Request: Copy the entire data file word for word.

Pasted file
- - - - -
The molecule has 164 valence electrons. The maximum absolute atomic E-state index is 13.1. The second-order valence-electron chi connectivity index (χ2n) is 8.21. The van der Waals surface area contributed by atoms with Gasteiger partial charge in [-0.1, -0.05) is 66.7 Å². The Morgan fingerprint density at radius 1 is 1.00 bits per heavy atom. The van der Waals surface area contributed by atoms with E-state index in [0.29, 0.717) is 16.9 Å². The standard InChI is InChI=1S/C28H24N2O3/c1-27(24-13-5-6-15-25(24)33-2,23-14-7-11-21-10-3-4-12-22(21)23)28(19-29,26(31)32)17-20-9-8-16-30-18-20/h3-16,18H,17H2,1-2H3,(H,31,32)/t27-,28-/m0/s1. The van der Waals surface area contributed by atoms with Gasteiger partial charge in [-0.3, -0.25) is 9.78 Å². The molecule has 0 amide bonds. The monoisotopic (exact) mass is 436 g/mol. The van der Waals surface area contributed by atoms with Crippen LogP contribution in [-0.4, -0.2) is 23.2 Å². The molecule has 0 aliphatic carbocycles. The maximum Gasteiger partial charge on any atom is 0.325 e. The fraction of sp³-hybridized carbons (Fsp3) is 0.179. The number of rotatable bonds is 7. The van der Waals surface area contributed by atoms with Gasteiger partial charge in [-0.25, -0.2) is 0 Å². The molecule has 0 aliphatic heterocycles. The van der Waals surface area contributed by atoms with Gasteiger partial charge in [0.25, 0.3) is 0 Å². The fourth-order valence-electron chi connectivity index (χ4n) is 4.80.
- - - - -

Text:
The molecule has 164 valence electrons. The maximum absolute atomic E-state index is 13.1. The second-order valence-electron chi connectivity index (χ2n) is 8.21. The van der Waals surface area contributed by atoms with Gasteiger partial charge in [-0.1, -0.05) is 66.7 Å². The Morgan fingerprint density at radius 1 is 1.00 bits per heavy atom. The van der Waals surface area contributed by atoms with E-state index in [0.29, 0.717) is 16.9 Å². The standard InChI is InChI=1S/C28H24N2O3/c1-27(24-13-5-6-15-25(24)33-2,23-14-7-11-21-10-3-4-12-22(21)23)28(19-29,26(31)32)17-20-9-8-16-30-18-20/h3-16,18H,17H2,1-2H3,(H,31,32)/t27-,28-/m0/s1. The van der Waals surface area contributed by atoms with Gasteiger partial charge in [-0.3, -0.25) is 9.78 Å². The molecule has 0 amide bonds. The monoisotopic (exact) mass is 436 g/mol. The van der Waals surface area contributed by atoms with Crippen LogP contribution in [-0.4, -0.2) is 23.2 Å². The molecule has 0 aliphatic carbocycles. The maximum Gasteiger partial charge on any atom is 0.325 e. The fraction of sp³-hybridized carbons (Fsp3) is 0.179. The number of rotatable bonds is 7. The van der Waals surface area contributed by atoms with Gasteiger partial charge in [-0.25, -0.2) is 0 Å². The molecule has 0 aliphatic heterocycles. The van der Waals surface area contributed by atoms with Gasteiger partial charge in [0.25, 0.3) is 0 Å². The fourth-order valence-electron chi connectivity index (χ4n) is 4.80.